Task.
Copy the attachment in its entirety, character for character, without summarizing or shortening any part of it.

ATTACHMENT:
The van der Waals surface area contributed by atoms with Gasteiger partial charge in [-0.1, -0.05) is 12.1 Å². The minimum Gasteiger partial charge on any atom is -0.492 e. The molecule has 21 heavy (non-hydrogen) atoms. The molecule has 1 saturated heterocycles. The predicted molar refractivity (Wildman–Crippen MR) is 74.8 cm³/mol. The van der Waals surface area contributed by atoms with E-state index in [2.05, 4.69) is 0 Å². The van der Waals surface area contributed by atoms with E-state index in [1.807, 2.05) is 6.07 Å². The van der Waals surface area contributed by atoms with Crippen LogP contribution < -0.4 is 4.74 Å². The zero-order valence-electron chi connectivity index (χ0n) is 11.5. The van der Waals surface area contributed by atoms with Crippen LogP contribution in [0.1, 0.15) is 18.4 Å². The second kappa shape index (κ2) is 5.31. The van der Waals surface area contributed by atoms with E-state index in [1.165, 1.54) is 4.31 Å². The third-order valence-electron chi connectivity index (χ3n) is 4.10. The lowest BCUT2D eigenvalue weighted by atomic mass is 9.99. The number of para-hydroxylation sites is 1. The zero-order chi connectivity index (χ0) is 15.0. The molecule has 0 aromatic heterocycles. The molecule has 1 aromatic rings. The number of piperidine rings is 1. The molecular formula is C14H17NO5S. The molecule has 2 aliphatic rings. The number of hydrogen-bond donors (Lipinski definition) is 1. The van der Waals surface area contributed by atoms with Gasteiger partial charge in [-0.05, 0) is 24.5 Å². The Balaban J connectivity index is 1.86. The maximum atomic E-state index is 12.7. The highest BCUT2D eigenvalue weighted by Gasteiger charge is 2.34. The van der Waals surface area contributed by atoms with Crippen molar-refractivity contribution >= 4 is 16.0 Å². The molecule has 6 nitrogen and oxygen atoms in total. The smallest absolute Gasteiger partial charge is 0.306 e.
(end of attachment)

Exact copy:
The van der Waals surface area contributed by atoms with Gasteiger partial charge in [-0.1, -0.05) is 12.1 Å². The minimum Gasteiger partial charge on any atom is -0.492 e. The molecule has 21 heavy (non-hydrogen) atoms. The molecule has 1 saturated heterocycles. The predicted molar refractivity (Wildman–Crippen MR) is 74.8 cm³/mol. The van der Waals surface area contributed by atoms with E-state index in [2.05, 4.69) is 0 Å². The van der Waals surface area contributed by atoms with E-state index in [1.807, 2.05) is 6.07 Å². The van der Waals surface area contributed by atoms with Crippen LogP contribution < -0.4 is 4.74 Å². The zero-order valence-electron chi connectivity index (χ0n) is 11.5. The van der Waals surface area contributed by atoms with Crippen LogP contribution in [0.1, 0.15) is 18.4 Å². The second kappa shape index (κ2) is 5.31. The van der Waals surface area contributed by atoms with E-state index in [1.165, 1.54) is 4.31 Å². The third-order valence-electron chi connectivity index (χ3n) is 4.10. The lowest BCUT2D eigenvalue weighted by atomic mass is 9.99. The number of para-hydroxylation sites is 1. The zero-order chi connectivity index (χ0) is 15.0. The molecule has 0 aromatic heterocycles. The molecule has 1 aromatic rings. The number of piperidine rings is 1. The molecular formula is C14H17NO5S. The molecule has 2 aliphatic rings. The number of hydrogen-bond donors (Lipinski definition) is 1. The van der Waals surface area contributed by atoms with Gasteiger partial charge in [-0.05, 0) is 24.5 Å². The Balaban J connectivity index is 1.86. The maximum atomic E-state index is 12.7. The highest BCUT2D eigenvalue weighted by Gasteiger charge is 2.34. The van der Waals surface area contributed by atoms with Crippen molar-refractivity contribution >= 4 is 16.0 Å². The molecule has 6 nitrogen and oxygen atoms in total. The smallest absolute Gasteiger partial charge is 0.306 e.